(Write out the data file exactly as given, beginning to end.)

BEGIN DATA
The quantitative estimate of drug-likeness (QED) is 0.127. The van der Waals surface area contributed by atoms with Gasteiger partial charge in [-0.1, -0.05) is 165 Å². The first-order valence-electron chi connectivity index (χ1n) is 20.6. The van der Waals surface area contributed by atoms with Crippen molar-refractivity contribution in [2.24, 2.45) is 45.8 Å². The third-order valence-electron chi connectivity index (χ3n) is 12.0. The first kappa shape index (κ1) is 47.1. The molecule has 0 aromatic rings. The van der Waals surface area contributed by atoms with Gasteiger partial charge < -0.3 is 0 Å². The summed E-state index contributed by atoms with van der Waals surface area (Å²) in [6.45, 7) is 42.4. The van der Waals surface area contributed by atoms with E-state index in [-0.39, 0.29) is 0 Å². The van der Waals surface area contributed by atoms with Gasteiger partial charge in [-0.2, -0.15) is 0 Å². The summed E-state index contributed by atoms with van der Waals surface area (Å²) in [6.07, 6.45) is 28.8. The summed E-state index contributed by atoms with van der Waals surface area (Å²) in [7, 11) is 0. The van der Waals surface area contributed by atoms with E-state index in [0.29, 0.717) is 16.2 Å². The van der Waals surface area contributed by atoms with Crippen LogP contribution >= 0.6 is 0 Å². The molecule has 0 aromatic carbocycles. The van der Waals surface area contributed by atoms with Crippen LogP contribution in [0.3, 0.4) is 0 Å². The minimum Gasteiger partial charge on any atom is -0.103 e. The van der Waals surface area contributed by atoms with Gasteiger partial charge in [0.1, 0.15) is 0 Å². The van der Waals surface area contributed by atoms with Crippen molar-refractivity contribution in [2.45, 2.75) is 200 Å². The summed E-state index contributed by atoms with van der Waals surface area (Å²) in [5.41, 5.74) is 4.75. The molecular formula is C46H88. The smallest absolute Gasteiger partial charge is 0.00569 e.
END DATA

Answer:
The quantitative estimate of drug-likeness (QED) is 0.127. The van der Waals surface area contributed by atoms with Gasteiger partial charge in [-0.1, -0.05) is 165 Å². The first-order valence-electron chi connectivity index (χ1n) is 20.6. The van der Waals surface area contributed by atoms with Crippen molar-refractivity contribution in [2.24, 2.45) is 45.8 Å². The third-order valence-electron chi connectivity index (χ3n) is 12.0. The first kappa shape index (κ1) is 47.1. The molecule has 0 aromatic rings. The van der Waals surface area contributed by atoms with Gasteiger partial charge < -0.3 is 0 Å². The summed E-state index contributed by atoms with van der Waals surface area (Å²) in [6.45, 7) is 42.4. The van der Waals surface area contributed by atoms with E-state index in [-0.39, 0.29) is 0 Å². The van der Waals surface area contributed by atoms with Gasteiger partial charge in [-0.2, -0.15) is 0 Å². The summed E-state index contributed by atoms with van der Waals surface area (Å²) in [6.07, 6.45) is 28.8. The summed E-state index contributed by atoms with van der Waals surface area (Å²) in [7, 11) is 0. The van der Waals surface area contributed by atoms with E-state index in [0.29, 0.717) is 16.2 Å². The van der Waals surface area contributed by atoms with Crippen LogP contribution >= 0.6 is 0 Å². The molecule has 0 aromatic carbocycles. The van der Waals surface area contributed by atoms with Crippen LogP contribution in [0.3, 0.4) is 0 Å². The minimum Gasteiger partial charge on any atom is -0.103 e. The van der Waals surface area contributed by atoms with Gasteiger partial charge in [0.1, 0.15) is 0 Å². The van der Waals surface area contributed by atoms with Crippen molar-refractivity contribution in [2.45, 2.75) is 200 Å². The summed E-state index contributed by atoms with van der Waals surface area (Å²) in [5.41, 5.74) is 4.75. The molecular formula is C46H88. The smallest absolute Gasteiger partial charge is 0.00569 e.